According to the principles of the present invention, a kinematic imaging table is provided for rapid positional changes in patient centering. Existing MRI machines are provided with movable tables, however, these tables and their respective control systems are designed to lock the table in place during a scan sequence and do not permit the examination table to be moved without requiring the MRI device to be recalibrated after the examination table is moved. Furthermore, the existing CT or MRI machines are not capable of rapid positioning for patient centering in order to allow the patient to be repositioned for each scan sequence. Accordingly, existing CT and MRI machines can be retrofitted with a kinematic imaging table such as shown and described with respect to FIGS. 2-7.
With reference to FIG. 2, the imaging table 20 of the present invention is shown in combination with existing imaging and outer tables 24, 26, respectively. The kinematic imaging table 22 of the present invention includes a base platform 28 including a first platform portion 30 and a second platform portion 32. The first platform portion 30 is disposed on the existing imaging table 24. The second platform portion 32 is provided on the existing outer table 26. Outer table 26 may be provided with vertical adjustment capabilities for raising and lowering second platform portion 32. First and second platform portions 30, 32 are provided with a plurality of rollers 34 arranged in a pair of columns 36. Rollers 34 are supported by rods 38, as shown in FIG. 4. Rollers 34 and rods 38 are preferably made from a non-ferrous material such as plastic.
An examination table 40 is supported on the plurality of rollers 34. Examination table 40 is provided with grooves 42 extending longitudinally along a lower surface 44 thereof. Examination table 40 can be provided with handles 46 disposed on the ends or sides of the table 40. Examination table 40 is preferably made from a non-ferrous material such as plastic or wood.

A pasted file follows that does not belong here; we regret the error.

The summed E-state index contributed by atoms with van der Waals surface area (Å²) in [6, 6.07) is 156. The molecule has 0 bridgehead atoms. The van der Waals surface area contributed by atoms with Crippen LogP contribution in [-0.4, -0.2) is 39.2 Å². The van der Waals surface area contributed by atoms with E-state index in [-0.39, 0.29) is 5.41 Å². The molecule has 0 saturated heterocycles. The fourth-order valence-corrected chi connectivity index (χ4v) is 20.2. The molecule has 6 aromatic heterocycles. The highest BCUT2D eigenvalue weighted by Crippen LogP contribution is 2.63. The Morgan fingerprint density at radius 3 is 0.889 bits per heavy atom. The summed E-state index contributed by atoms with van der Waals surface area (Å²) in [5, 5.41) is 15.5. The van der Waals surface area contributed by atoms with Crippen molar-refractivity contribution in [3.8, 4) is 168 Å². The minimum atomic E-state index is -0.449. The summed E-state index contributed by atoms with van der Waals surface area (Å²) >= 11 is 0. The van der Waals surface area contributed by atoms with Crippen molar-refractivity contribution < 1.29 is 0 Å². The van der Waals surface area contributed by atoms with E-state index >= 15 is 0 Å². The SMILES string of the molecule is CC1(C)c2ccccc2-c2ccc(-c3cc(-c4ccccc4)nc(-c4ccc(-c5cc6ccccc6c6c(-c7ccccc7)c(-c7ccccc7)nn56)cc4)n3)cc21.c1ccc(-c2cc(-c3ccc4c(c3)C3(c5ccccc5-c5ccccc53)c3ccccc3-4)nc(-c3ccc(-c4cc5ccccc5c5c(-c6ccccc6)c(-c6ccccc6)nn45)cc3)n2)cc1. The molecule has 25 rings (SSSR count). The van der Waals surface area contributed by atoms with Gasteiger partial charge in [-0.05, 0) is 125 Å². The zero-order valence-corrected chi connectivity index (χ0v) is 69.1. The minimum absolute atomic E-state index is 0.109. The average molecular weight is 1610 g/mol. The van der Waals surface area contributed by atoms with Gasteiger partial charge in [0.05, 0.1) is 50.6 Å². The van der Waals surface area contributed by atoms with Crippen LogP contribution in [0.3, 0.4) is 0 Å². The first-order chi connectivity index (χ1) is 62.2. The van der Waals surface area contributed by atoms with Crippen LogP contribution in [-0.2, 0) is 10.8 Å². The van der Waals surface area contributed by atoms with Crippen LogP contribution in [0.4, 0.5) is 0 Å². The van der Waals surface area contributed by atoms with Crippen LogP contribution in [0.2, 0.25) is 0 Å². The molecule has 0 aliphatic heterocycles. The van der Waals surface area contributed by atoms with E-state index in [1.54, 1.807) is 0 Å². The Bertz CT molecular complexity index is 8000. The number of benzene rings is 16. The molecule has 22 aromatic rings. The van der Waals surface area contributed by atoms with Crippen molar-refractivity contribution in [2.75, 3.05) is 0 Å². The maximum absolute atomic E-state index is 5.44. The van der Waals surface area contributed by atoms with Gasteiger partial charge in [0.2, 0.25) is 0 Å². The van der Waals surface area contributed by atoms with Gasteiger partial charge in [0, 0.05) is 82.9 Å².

An area beneath the first platform portion 30 is provided with an opening which defines a space 48 for receiving a lower or posterior surface coil 50 therein. The posterior surface coil 50 is provided in the form of a rectangular plate which contains the coils therein. A pair of movable support members 52 are disposed on each side of the first platform portion 30. The support members 52 include C-clamps 54 which attach to the platform 30 and are adjustable in the longitudinal direction as shown by arrows A. The support member 52 further includes a vertically-extending post 56 and an adjustable slide member 58 having a coil-supporting bracket 60 disposed at an upper portion thereof. The slide members are adjustable relative to posts 56 as shown by arrows B. An anterior or upper surface coil 62 is supported on the brackets 60 of support members 52. The upper surface coil 62 is disposed directly above lower surface coil 50.
In operation, the examination table 40 is disposed on the second platform portion 32 on outer table 26. A patient is placed on the examination table 40 and the table is rolled onto the first platform portion 30 and positioned such that the portion of the patient which is desired to be imaged is located between the upper and lower coils 62, 50. During the imaging process, the patient can be moved relative to the upper and lower coils 62, 50 by a technician who will use the handles 46 for moving the table. Alternatively, a motor 70 can be utilized for automatically adjusting the position of the examination table 40. Motor 70 is provided with a forward and reverse operating mode and has an output shaft attached to a screw device 72 which is supported by bearings 74, 76. Screw device 72 engages a nut 78 attached to examination table 40. The rotation of screw 72 causes nut 78 to travel along the axis of the screw 72, thereby moving the examination table 40 in the longitudinal direction as indicated by arrows C. Reversal of the motor 70 causes the screw device 72 to drive in the opposite direction, thereby causing the examination table 40 to move in the opposite direction.
In the invention disclosed above, the examination table 40 and rollers 34 may be placed wider apart so that the posterior coil can be placed directly beneath the examination table between the columns 36 of rollers 34. Furthermore, the rollers 34 may also be provided on the bottom of the examination table 40 while the first and second platform portions would then be provided with a track for receiving the rollers. It should be understood that other known track devices can be utilized for slidably supporting the examination table on the base platform.
The above described kinematic table provides a method of retrofitting existing MRI or CT machines to allow rapid positional changes of a patient so that a series of images can be taken of several portions of a patient's body using a single injection of contrast materials. However, it should be understood that MRI or CT machines can be designed to carry out the process of the present invention.